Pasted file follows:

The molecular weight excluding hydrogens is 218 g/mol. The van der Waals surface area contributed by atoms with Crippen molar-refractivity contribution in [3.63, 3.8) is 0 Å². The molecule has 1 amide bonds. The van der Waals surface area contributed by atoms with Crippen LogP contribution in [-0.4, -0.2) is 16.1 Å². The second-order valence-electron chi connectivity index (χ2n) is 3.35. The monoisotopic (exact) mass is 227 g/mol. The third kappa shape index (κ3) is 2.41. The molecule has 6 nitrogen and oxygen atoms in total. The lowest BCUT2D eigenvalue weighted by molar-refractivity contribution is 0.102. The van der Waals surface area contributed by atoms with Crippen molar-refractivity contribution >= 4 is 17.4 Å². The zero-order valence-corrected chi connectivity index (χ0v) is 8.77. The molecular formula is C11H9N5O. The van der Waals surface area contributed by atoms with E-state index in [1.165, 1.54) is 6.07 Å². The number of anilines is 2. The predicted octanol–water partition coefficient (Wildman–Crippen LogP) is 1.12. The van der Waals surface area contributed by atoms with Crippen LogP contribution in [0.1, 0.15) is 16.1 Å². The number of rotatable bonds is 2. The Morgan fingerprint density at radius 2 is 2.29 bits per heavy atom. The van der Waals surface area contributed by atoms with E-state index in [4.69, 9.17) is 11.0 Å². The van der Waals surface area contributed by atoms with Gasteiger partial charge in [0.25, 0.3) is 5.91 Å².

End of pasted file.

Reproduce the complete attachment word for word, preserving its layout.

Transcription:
The molecular weight excluding hydrogens is 218 g/mol. The van der Waals surface area contributed by atoms with Crippen molar-refractivity contribution in [3.63, 3.8) is 0 Å². The molecule has 1 amide bonds. The van der Waals surface area contributed by atoms with Crippen LogP contribution in [-0.4, -0.2) is 16.1 Å². The second-order valence-electron chi connectivity index (χ2n) is 3.35. The monoisotopic (exact) mass is 227 g/mol. The third kappa shape index (κ3) is 2.41. The molecule has 6 nitrogen and oxygen atoms in total. The lowest BCUT2D eigenvalue weighted by molar-refractivity contribution is 0.102. The van der Waals surface area contributed by atoms with Crippen molar-refractivity contribution >= 4 is 17.4 Å². The zero-order valence-corrected chi connectivity index (χ0v) is 8.77. The molecular formula is C11H9N5O. The van der Waals surface area contributed by atoms with E-state index in [1.165, 1.54) is 6.07 Å². The number of anilines is 2. The predicted octanol–water partition coefficient (Wildman–Crippen LogP) is 1.12. The van der Waals surface area contributed by atoms with Crippen LogP contribution in [0.1, 0.15) is 16.1 Å². The number of rotatable bonds is 2. The Morgan fingerprint density at radius 2 is 2.29 bits per heavy atom. The van der Waals surface area contributed by atoms with E-state index in [4.69, 9.17) is 11.0 Å². The van der Waals surface area contributed by atoms with Gasteiger partial charge in [0.25, 0.3) is 5.91 Å².